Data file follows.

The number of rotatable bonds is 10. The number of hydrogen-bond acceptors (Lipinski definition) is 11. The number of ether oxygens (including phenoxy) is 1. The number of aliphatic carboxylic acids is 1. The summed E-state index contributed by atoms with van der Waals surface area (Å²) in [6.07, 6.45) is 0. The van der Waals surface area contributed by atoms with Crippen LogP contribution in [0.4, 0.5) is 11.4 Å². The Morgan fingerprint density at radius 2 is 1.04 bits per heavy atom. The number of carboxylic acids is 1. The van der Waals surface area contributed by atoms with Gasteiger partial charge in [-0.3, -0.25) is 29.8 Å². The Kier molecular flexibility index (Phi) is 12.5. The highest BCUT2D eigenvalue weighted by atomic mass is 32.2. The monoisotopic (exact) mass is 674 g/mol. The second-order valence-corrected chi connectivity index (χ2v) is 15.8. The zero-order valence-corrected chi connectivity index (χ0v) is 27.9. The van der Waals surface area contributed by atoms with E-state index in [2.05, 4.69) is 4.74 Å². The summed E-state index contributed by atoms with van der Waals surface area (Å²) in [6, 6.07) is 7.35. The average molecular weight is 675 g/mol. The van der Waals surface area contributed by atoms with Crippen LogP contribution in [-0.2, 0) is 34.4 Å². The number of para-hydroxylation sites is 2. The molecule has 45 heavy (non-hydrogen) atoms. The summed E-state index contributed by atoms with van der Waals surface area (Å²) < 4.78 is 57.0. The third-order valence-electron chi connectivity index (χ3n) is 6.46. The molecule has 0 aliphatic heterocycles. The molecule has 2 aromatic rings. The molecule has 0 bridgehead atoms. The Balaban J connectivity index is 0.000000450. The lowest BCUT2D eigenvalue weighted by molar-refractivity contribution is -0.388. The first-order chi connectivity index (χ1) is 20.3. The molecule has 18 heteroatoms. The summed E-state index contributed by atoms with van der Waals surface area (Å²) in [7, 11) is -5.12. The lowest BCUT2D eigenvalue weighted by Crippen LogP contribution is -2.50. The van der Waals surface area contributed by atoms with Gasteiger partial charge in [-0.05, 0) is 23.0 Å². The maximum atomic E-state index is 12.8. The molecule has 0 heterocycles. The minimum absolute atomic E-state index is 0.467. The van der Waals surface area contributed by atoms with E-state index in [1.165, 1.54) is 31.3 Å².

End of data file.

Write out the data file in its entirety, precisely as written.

The number of rotatable bonds is 10. The number of hydrogen-bond acceptors (Lipinski definition) is 11. The number of ether oxygens (including phenoxy) is 1. The number of aliphatic carboxylic acids is 1. The summed E-state index contributed by atoms with van der Waals surface area (Å²) in [6.07, 6.45) is 0. The van der Waals surface area contributed by atoms with Crippen LogP contribution in [0.4, 0.5) is 11.4 Å². The Morgan fingerprint density at radius 2 is 1.04 bits per heavy atom. The number of carboxylic acids is 1. The van der Waals surface area contributed by atoms with Gasteiger partial charge in [-0.3, -0.25) is 29.8 Å². The Kier molecular flexibility index (Phi) is 12.5. The highest BCUT2D eigenvalue weighted by atomic mass is 32.2. The monoisotopic (exact) mass is 674 g/mol. The second-order valence-corrected chi connectivity index (χ2v) is 15.8. The zero-order valence-corrected chi connectivity index (χ0v) is 27.9. The van der Waals surface area contributed by atoms with E-state index in [2.05, 4.69) is 4.74 Å². The summed E-state index contributed by atoms with van der Waals surface area (Å²) in [6, 6.07) is 7.35. The average molecular weight is 675 g/mol. The van der Waals surface area contributed by atoms with Crippen LogP contribution in [-0.2, 0) is 34.4 Å². The number of para-hydroxylation sites is 2. The molecule has 45 heavy (non-hydrogen) atoms. The summed E-state index contributed by atoms with van der Waals surface area (Å²) < 4.78 is 57.0. The third-order valence-electron chi connectivity index (χ3n) is 6.46. The molecule has 0 aliphatic heterocycles. The molecule has 2 aromatic rings. The molecule has 0 bridgehead atoms. The Balaban J connectivity index is 0.000000450. The lowest BCUT2D eigenvalue weighted by molar-refractivity contribution is -0.388. The first-order chi connectivity index (χ1) is 20.3. The molecule has 18 heteroatoms. The summed E-state index contributed by atoms with van der Waals surface area (Å²) in [7, 11) is -5.12. The lowest BCUT2D eigenvalue weighted by Crippen LogP contribution is -2.50. The van der Waals surface area contributed by atoms with Gasteiger partial charge in [-0.05, 0) is 23.0 Å². The maximum atomic E-state index is 12.8. The molecule has 0 heterocycles. The minimum absolute atomic E-state index is 0.467. The van der Waals surface area contributed by atoms with E-state index in [1.165, 1.54) is 31.3 Å².